James Sieckmann is one of GOLF's Top 100 Teachers. He operates the Shadow Ridge Golf Academy in Omaha, Neb., and is the author of "Your Putting Solution: A Tour-Proven Approach to Mastering the Greens," which is now available for pre-order on Amazon.
Is there something substantial to learn from Lexi Thompson's win last week in Thailand, where she struck most of her putts with her eyes closed? Can closing your eyes really free you up to putt your best, or is it just hocus pocus? There is no doubt it has helped her. And it can help you as well, for two very different reasons.
First, golf is one of the rare sports where you don't look at the target while you perform the action. When you do focus on the target, like when a quarterback finds his receiver running a route, it's intuitive to react to it. When the focus and picture are clear, true athleticism and developed skill take over. Performance becomes a reaction. What ruins performance, then, is the mental clutter forcing you to hold on tight instead of letting go.
Nowhere is that problem more common than in putting, especially when you are close to the hole and expectations go up. I like to tell my players that there's one picture of the target and many possible distractions, such as the result, your technique or what your buddies are going to think. Your job is to putt to the picture without becoming distracted. With your eyes closed, you have no other choice but to fill your mind with a picture of the hole and react like an athlete.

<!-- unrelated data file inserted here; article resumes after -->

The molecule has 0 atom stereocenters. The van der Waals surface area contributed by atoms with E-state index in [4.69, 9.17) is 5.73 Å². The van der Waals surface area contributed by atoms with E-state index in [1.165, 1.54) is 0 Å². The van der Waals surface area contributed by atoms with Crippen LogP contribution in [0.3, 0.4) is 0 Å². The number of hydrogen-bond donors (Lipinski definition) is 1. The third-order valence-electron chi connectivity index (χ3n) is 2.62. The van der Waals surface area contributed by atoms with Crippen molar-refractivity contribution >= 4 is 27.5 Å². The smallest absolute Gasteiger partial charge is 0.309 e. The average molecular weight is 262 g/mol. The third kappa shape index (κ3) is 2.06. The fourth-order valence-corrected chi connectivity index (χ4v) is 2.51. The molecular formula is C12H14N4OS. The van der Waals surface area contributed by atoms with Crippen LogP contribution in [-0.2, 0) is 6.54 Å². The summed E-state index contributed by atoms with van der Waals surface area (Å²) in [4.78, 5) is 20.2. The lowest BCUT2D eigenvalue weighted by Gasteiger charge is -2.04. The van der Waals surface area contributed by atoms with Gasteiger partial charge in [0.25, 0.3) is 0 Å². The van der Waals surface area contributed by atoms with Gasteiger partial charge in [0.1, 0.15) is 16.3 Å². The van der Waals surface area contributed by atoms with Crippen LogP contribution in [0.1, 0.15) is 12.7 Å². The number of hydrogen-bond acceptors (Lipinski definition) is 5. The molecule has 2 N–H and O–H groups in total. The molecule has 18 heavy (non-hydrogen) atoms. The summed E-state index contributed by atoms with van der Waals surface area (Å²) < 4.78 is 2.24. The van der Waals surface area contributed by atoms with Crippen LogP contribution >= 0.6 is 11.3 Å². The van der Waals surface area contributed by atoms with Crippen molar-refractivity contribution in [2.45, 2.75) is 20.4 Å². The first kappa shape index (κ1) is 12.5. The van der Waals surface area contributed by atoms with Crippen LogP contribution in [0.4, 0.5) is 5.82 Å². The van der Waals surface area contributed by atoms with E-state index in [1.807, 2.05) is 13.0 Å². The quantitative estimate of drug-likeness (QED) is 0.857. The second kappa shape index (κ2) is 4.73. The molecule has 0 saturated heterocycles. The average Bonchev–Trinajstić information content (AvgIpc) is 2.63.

Try it at home (first in practice) and you will find, like Lexi, that it frees you up to trust and let go. I gave this very drill to five-time PGA Tour winner Ben Crane the Tuesday before the 2014 FedEx St. Jude Classic, and he won with some amazing putting. He called putting with his eyes closed "the pinnacle of trust," and he keyed into that feel to roll them all in that week.
Secondly, there is scientific proof that keeping your gaze quiet during your putting motion and for a count after is a key fundamental for great putting. The study and term "Quiet Eye Technique" was first coined by Dr. Joan Vickers at the University of Calgary. She demonstrated through her study that most professionals have a quiet gaze pattern when putting, while most amateurs do not. When amateurs were taught to quiet their eyes they made 12% more putts on average. Your eyes tend to shift to anticipate impact or the result when you are closer to the hole and expectation for outcome makes you worry.
Whether you take a cue from Lexi and close your eyes or from Jordan Speith and look at the hole while you putt, you are executing Quiet Eye Technique perfectly. The result: you become emotionally calm, your motion becomes athletic and fluid, and you'll putt the way you know you can.